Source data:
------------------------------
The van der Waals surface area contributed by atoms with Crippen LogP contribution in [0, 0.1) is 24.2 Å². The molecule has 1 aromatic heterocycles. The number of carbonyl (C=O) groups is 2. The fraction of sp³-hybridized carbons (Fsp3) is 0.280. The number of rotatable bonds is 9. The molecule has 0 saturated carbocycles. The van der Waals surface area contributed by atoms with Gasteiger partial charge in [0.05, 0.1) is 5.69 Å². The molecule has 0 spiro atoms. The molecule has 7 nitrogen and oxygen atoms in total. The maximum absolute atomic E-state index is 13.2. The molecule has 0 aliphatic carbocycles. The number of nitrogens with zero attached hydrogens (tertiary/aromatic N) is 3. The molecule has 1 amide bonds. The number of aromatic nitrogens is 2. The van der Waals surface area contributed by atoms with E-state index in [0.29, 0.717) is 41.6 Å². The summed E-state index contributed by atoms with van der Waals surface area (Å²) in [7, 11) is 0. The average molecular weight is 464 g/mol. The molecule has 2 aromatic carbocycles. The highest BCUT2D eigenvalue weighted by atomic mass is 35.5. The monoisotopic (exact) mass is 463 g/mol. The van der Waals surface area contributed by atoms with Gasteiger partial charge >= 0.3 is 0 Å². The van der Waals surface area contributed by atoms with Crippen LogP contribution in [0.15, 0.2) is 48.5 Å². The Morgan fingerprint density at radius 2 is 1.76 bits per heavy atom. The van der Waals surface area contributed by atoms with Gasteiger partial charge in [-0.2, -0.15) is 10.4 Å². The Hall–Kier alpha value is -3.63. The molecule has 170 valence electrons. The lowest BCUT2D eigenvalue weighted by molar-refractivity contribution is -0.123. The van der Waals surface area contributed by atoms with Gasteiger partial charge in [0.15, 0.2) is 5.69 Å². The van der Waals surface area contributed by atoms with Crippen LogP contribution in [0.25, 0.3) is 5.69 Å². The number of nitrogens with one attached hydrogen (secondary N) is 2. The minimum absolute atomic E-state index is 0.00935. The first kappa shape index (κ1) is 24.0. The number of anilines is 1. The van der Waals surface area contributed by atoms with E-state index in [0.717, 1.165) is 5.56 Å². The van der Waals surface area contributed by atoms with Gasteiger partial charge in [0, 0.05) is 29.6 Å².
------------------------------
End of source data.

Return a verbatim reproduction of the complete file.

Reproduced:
The van der Waals surface area contributed by atoms with Crippen LogP contribution in [0, 0.1) is 24.2 Å². The molecule has 1 aromatic heterocycles. The number of carbonyl (C=O) groups is 2. The fraction of sp³-hybridized carbons (Fsp3) is 0.280. The number of rotatable bonds is 9. The molecule has 0 saturated carbocycles. The van der Waals surface area contributed by atoms with Gasteiger partial charge in [0.05, 0.1) is 5.69 Å². The molecule has 0 spiro atoms. The molecule has 7 nitrogen and oxygen atoms in total. The maximum absolute atomic E-state index is 13.2. The molecule has 0 aliphatic carbocycles. The number of nitrogens with zero attached hydrogens (tertiary/aromatic N) is 3. The molecule has 1 amide bonds. The number of aromatic nitrogens is 2. The van der Waals surface area contributed by atoms with E-state index in [0.29, 0.717) is 41.6 Å². The summed E-state index contributed by atoms with van der Waals surface area (Å²) in [7, 11) is 0. The average molecular weight is 464 g/mol. The molecule has 2 aromatic carbocycles. The highest BCUT2D eigenvalue weighted by atomic mass is 35.5. The monoisotopic (exact) mass is 463 g/mol. The van der Waals surface area contributed by atoms with Gasteiger partial charge >= 0.3 is 0 Å². The van der Waals surface area contributed by atoms with Crippen LogP contribution in [0.15, 0.2) is 48.5 Å². The Morgan fingerprint density at radius 2 is 1.76 bits per heavy atom. The van der Waals surface area contributed by atoms with Gasteiger partial charge in [-0.2, -0.15) is 10.4 Å². The Hall–Kier alpha value is -3.63. The molecule has 170 valence electrons. The lowest BCUT2D eigenvalue weighted by molar-refractivity contribution is -0.123. The van der Waals surface area contributed by atoms with Gasteiger partial charge in [0.15, 0.2) is 5.69 Å². The van der Waals surface area contributed by atoms with Crippen LogP contribution in [0.25, 0.3) is 5.69 Å². The number of nitrogens with one attached hydrogen (secondary N) is 2. The minimum absolute atomic E-state index is 0.00935. The first kappa shape index (κ1) is 24.0. The number of anilines is 1. The van der Waals surface area contributed by atoms with E-state index in [0.717, 1.165) is 5.56 Å². The van der Waals surface area contributed by atoms with Gasteiger partial charge in [0, 0.05) is 29.6 Å².